The 7i61 uses USB to talk to a PC, and has 96 I/O’s to play with. The 7i80 uses Ethernet to talk to the PC, but only has 72 I/O’s. To conserve 5i22’s, I converted my CDC 6681 6000 to 3000 channel converter to the 7i61 because it needs all 4 cables for 96 I/Os. I used my code, along with open source code from Peter Wallace, of Mesa Electronics, to load my code into the serial flash chip on the 7i61, so the PC is no longer involved in the 6681 emulation. After turning on the power to the Mesa card, it knows how to be a 6681 automagicly! I no longer have to remember to type the proper incantation into the PC to get it loaded up, this is a GOOD thing!

After getting the CDC 6500 working, I had several broken modules that I wanted to fix, so I built a Module tester, using the 7i80 card:

You can see the 7i80-HD card under the cables down from the test card.

It took me a while to collect the appropriate bits of Peter Wallace’s code, so that I could have the Ethernet interface live in with my test code, all at the same time, but perseverance pays off, and it all works now. I have fixed 4 out of 5 broken UA modules, and I know why I am not going to fix the other UA, and the ED module that I replaced in CP1.

I have to confess: the module plugged into the tester, is not really from the 6500, but it is the same form factor, and technology.

I love these Mesa Electronics “Anything I/O” cards! As their name says, I can teach them to be most Anything!

Bruce Sherry 20180418.

hardware

That Pesky PS Module!

When we last left our hero, he had re-soldered all the Via rivets on one of the 510 “PS”, core memory sense amplifier modules in the CDC6500, and the machine was working.

That lasted about a day, and the memory went away again. What was wrong this time? You guessed it, bit 56 in bank 36 was bad again. Third time is the charm: I am going to replace this module! I head off looking for a spare PS module. Where did we put all those spare parts we got with the machine? Oh wait, we didn’t get any spares with the machine. Bummer!

This is where I get to practice my “MAD Skillz”, and make some spare PS modules. What does a PS module look like? What does CDC give me?

On the left side we have an actual schematic of one of the 4 amplifiers on the module, YAY! Having been around this block before, I take apart the offending module and check to see if it matches. Wiring wise, yes it matches, but the values have been changed to protect the innocent.

After a while playing with the newest version of Eagle, I ended up with this:

The easy part is done, now the fun starts! The circuitry for the module is split between two printed circuit boards, one that connects to the odd pins on the connector, and has odd numbered transistors, and one for the even bits. Eagle really doesn’t understand this, so I have to fool it. First I put test points on each side of all components that go between the boards. I have to then add in the wire jumpers that also go between the boards, and I end up with another schematic:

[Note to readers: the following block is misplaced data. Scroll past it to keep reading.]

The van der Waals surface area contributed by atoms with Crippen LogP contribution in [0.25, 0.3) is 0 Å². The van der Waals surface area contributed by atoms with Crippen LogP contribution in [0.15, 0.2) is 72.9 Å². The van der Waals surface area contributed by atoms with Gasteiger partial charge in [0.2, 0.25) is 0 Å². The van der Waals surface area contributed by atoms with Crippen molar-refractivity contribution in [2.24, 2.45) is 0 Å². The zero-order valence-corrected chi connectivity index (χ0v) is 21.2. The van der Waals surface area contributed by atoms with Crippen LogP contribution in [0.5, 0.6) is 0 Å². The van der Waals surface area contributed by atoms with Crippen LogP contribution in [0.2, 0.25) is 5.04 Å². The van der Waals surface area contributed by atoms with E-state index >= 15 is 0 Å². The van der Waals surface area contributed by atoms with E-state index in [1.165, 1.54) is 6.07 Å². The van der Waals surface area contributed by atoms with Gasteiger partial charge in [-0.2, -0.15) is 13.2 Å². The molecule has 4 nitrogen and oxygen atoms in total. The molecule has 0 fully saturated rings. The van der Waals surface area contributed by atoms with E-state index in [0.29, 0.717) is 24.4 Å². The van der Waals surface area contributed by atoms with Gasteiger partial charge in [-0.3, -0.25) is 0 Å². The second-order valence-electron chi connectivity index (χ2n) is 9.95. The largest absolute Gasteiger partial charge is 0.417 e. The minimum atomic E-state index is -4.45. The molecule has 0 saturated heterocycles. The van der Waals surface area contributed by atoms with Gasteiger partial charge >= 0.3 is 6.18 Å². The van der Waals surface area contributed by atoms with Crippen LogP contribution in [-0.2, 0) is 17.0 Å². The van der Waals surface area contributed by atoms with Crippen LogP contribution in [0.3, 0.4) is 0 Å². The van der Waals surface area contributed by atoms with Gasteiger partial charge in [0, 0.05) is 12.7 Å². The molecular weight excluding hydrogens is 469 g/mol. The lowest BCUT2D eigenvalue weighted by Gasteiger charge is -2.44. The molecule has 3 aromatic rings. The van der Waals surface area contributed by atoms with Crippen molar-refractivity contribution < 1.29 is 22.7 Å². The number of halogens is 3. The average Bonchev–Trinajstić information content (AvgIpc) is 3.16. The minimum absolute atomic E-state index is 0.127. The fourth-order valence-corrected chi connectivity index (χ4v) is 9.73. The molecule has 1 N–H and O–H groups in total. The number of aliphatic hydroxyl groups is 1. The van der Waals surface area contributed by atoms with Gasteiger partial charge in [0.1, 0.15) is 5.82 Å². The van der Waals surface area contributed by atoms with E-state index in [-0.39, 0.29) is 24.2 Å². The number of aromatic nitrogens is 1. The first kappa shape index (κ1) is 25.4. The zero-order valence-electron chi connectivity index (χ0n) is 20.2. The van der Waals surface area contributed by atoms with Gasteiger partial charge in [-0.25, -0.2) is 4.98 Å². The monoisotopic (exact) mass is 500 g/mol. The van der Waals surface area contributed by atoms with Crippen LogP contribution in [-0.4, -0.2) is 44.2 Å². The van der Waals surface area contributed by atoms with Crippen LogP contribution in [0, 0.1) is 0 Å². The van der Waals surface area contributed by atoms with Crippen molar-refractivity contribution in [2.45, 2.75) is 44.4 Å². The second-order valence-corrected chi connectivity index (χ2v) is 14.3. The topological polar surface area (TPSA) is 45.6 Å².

I take this schematic and duplicate it into odd and even sides, then I write an Eagle script to delete all the between boards components, and all the test points that belong on the other board. Here is what the schematic for the odd board looks like, pretty terrible:

Now I have two schematics: PS_O and PS_E, and I do the PC layout thing. I have the original boards to use as an example, which I follow very closely so that timing and signal integrity will be as close as I can to the original module. Here are pictures of the odd and even layouts:

But wait, I’m not done yet! Remember Eagle doesn’t understand the whole module. I now have to verify that the two boards, together with all the components that go between, match that original schematic I started with.

I go over every line on the board pairs, and the schematic highlighting them as I go, until EVERYTHING is highlighted.

Done yet? Grumble, grumble: No! I have forgotten to identify which end of the diodes and polarized capacitors have the band on them! If I want them assembled properly, I guess I should do that before they go out to FAB!

Back to the PC mines…

Bruce Sherry 20180201 10:57AM

hardware, restoration

Chasing the Pesky Ratio!

It seems like I did something really silly! I had to come up with some goals for 2018. I hate this time of year, I think everybody does. OK, what can I put down that is measurable and achievable? How about keeping the CDC6500 running more than 50% of the time? That might work. Oops, did I hit the send button?

“Hey, Daiyu: How do I tell what users have been on the machine?” Daiyu Hurst is my systems programmer, who lives Back East somewhere. If it is on the other side of Montana from Seattle, it is just “Back East” to me. She lives in one of those “I” states, Indiana, or Illinois, not Idaho, I know where that is. After a short pause, she found the appropriate incantations for me to utter, and we have a list of who was on the machine, and when they logged in. I had to use Perl to filter out those lines, but that was pretty easy.

What is all this other gobble-de-gook in this file:

 03.14.06.AAAI005T. UCCO, 4.096KCHS. 
 03.16.09.AAAI005T. UCCO, 4.096KCHS. 
 03.18.11.AAAI005T. UCCO, 4.096KCHS. 
 03.20.12.AAAI005T. UCCO, 4.096KCHSUCCO, 4.096KCHS. 
 05.00.30.SYSTEM S. ARSY, 1, 98/01/24.
 05.00.30.SYSTEM S. ADPM, 11, NSD.
 05.00.30.SYSTEM S. ADDR, 01, LCM, 40.
 05.00.44.SYSTEM S. SDCI, 46.603SECS.:
 05.00.44.SYSTEM S. SDCA, 0.032SECS.:
 07.32.30.SYSTEM S. ARSY, 1, 98/01/24.